I, like many who grew up during the development of Lean and Six Sigma, are intrigued by where the market has evolved.
What started as a model intentionally different from the McKinsey’s (BCG, Ollie Wight, et al.) we had seen growing up at Motorola and Compaq has evolved to people who just sell training and have no real execution experience. They also have canned solutions that are just perfect for your problem, no matter what your problem is. Don’t get me wrong, there are a few companies, like MoreSteam that are doing a phenomenal job of training and they don’t pretend to be anything else. But there are not many.
We are also seeing another wave of executives from highly successful Fortune 50 companies going to other companies where their solution is to be just like their former company. They have no feel or regard for the underlying culture development or time that it took to facilitate Motorola, Toyota, GE, P&G,… They also have no appreciation that what they experienced was a point in time and a confluence of lots of things (not just Lean or TPM or Six Sigma) that began to fall apart the moment that Galvin or Welch or Lafley walked out the door.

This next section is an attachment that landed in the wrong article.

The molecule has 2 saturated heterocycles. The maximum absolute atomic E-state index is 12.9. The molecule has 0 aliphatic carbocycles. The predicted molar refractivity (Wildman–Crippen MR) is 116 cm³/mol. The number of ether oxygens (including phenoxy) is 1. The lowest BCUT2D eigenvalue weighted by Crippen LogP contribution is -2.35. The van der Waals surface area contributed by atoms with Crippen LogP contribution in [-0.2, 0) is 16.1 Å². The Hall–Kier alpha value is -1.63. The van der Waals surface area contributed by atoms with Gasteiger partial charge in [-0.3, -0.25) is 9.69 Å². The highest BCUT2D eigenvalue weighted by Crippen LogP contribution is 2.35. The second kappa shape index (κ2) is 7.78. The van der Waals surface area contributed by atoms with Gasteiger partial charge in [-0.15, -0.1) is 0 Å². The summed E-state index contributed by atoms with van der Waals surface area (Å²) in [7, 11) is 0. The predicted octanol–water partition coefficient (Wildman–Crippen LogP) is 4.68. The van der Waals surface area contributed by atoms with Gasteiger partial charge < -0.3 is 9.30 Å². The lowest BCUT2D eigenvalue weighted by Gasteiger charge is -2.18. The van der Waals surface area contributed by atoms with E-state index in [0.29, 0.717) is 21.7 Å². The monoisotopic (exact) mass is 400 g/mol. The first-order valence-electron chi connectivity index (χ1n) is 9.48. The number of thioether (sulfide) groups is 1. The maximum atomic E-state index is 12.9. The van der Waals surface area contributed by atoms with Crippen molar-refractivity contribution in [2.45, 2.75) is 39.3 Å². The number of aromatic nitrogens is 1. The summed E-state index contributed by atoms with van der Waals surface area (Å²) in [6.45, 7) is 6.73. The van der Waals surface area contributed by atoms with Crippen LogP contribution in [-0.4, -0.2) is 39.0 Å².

In the meantime, companies need an edge today to survive in this slow growth economy. Companies not performing well will be looking for results – this year. Companies that buy Capital equipment will be looking to launch that investment on time, on schedule, on cost, and on quality – this year. Companies will be rethinking Asian supply chains where the cost of entry back in North America is low because long supply chains means lots of capital tied up – this year. What is the number one failure mode of all of these? They never live up to their promise.
Execution is everything because money is tight for the foreseeable future and the world’s economy remains skittish. Everyone will have to make money by being smarter, not by training and not by relying on your new executive from __________ (GE, Toyota, P&G, … take your pick) to make your company just like the company she just came from. Training and cloning a culture takes time and probably will not succeed; there are just not that many Bob Galvins, Jack Welchs, or Larry Bossidys in the world.
“There is no instant pudding” – W. Edwards Deming